The fruit of the worldly false teachers who did not have God’s Spirit was boasting, favoritism, divisions. This sounds a lot like what was going on in Corinth that caused Paul to say that he could not speak to them as spiritual but as worldly.


James also deals with worldly wisdom in contrast to God’s wisdom. He says:

James 3:13 Who is wise and understanding among you? By his good conduct let him show his works in the meekness of wisdom. 14 But if you have bitter jealousy and selfish ambition in your hearts, do not boast and be false to the truth. 15 This is not the wisdom that comes down from above, but is earthly, unspiritual, demonic. 16 For where jealousy and selfish ambition exist, there will be disorder and every vile practice. 17 But the wisdom from above is first pure, then peaceable, gentle, open to reason, full of mercy and good fruits, impartial and sincere. 18 And a harvest of righteousness is sown in peace by those who make peace.

James draws the contrast between worldly wisdom which is characterized by jealousy, selfish ambition, boasting, disorder, and results in every vile practice. This again reminds us of Corinth. God’s wisdom, in contrast, is characterized by meekness, and is pure, peaceable, gentle, open to reason, full of mercy and good fruits, impartial, sincere.

Applying the Cross

So putting this all together, I don’t think Paul or Peter or Hebrews or James or Jude is saying that we need to put aside the bottle of the gospel and move on to the deeper things of God. Paul points to their jealousy and strife as evidence that they are failing to skillfully apply the simple truth of the gospel that they already know to their relationships with other believers in the church. Therefore he cannot consider them spiritual or mature, but rather fleshly; although they have the Holy Spirit, they are allowing their flesh to dominate their desires. Throughout this letter, Paul is training them to skillfully apply the good news of the cross to various situations and circumstances.

The Corinthians thought they were spiritual, ready for advanced meat doctrines, the deep things of God. They thought Paul was insulting their intelligence to only sound one note over and over again. He had resolved to know nothing among them but Jesus Christ and him crucified. What they failed to realize was that this simple truth, the truth of the cross, is the power and hidden wisdom of God, the deep things of God, strong meat and nourishing milk. The gospel is the full meal deal – everything we need. We will never outgrow or move beyond the message of Christ crucified. The cross is wisdom, God’s wisdom, the pure milk that brings us to salvation, and the cross is power, the solid food that strengthens us to crucify our pride and love one another with self-sacrificial cross shaped love. The gospel, the message of the cross, of Christ crucified for sinners, is both the hidden wisdom of God to pardon sinners, and the power of God to transform sinners into saints.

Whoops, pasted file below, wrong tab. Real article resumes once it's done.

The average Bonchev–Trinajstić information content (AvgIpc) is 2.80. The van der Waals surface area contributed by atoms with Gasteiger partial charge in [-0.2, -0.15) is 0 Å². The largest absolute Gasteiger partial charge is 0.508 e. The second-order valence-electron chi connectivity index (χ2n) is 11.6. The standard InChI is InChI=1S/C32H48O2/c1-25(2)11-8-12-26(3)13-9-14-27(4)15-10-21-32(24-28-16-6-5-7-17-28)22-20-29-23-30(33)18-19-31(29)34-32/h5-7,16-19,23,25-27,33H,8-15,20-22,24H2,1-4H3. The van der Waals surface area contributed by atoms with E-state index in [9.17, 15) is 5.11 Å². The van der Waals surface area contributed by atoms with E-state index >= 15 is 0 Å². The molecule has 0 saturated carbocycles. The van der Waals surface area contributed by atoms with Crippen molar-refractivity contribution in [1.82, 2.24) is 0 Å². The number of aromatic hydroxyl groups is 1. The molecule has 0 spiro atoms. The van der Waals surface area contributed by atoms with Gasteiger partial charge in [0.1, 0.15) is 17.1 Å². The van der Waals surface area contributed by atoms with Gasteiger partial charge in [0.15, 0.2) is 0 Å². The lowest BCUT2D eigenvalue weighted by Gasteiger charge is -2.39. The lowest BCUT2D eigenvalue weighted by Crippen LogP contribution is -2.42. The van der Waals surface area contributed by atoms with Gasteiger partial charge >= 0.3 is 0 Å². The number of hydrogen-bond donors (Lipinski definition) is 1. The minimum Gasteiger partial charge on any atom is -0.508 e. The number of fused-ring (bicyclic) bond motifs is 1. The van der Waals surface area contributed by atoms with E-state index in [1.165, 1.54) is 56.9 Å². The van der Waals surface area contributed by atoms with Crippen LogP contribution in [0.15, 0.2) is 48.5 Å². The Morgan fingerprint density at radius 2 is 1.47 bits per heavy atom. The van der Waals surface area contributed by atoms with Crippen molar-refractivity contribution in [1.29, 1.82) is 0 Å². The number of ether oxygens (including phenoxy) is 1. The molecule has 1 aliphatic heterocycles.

Pastor Rodney Zedicher ~ Ephraim Church of the Bible ~

May 12, 2013 Posted by | 1 Corinthians, podcast | , , , , | Leave a comment

1 Peter 2:1-3

11/9 1 Peter 2:1-3 crave milk!

13 Therefore, preparing your minds for action, and being sober-minded, set your hope fully on the grace that will be brought to you at the revelation of Jesus Christ. 14 As obedient children, do not be conformed to the passions of your former ignorance, 15 but as he who called you is holy, you also be holy in all your conduct, 16 since it is written, “You shall be holy, for I am holy.” 17 And if you call on him as Father who judges impartially according to each one’s deeds, conduct yourselves with fear throughout the time of your exile, 18 knowing that you were ransomed from the futile ways inherited from your forefathers, not with perishable things such as silver or gold, 19 but with the precious blood of Christ, like that of a lamb without blemish or spot. 20 He was foreknown before the foundation of the world but was made manifest in the last times for your sake, 21 who through him are believers in God, who raised him from the dead and gave him glory, so that your faith and hope are in God. 22 Having purified your souls by your obedience to the truth for a sincere brotherly love, love one another earnestly from a pure heart, 23 since you have been born again, not of perishable seed but of imperishable, through the living and abiding word of God; 24 for “All flesh is like grass and all its glory like the flower of grass. The grass withers, and the flower falls, 25 but the word of the Lord remains forever.” And this word is the good news that was preached to you.

2:1 So put away all malice and all deceit and hypocrisy and envy and all slander. 2 Like newborn infants, long for the pure spiritual milk, that by it you may grow up to salvation– 3 if indeed you have tasted that the Lord is good.

1 apoyemenoi oun pasan kakian kai panta dolon kai upokrisin kai fyonouv kai pasav katalaliav 2 wv artigennhta brefh to logikon adolon gala epipoyhsate ina en autw auxhyhte eiv swthrian 3 ei egeusasye oti crhstov o kuriov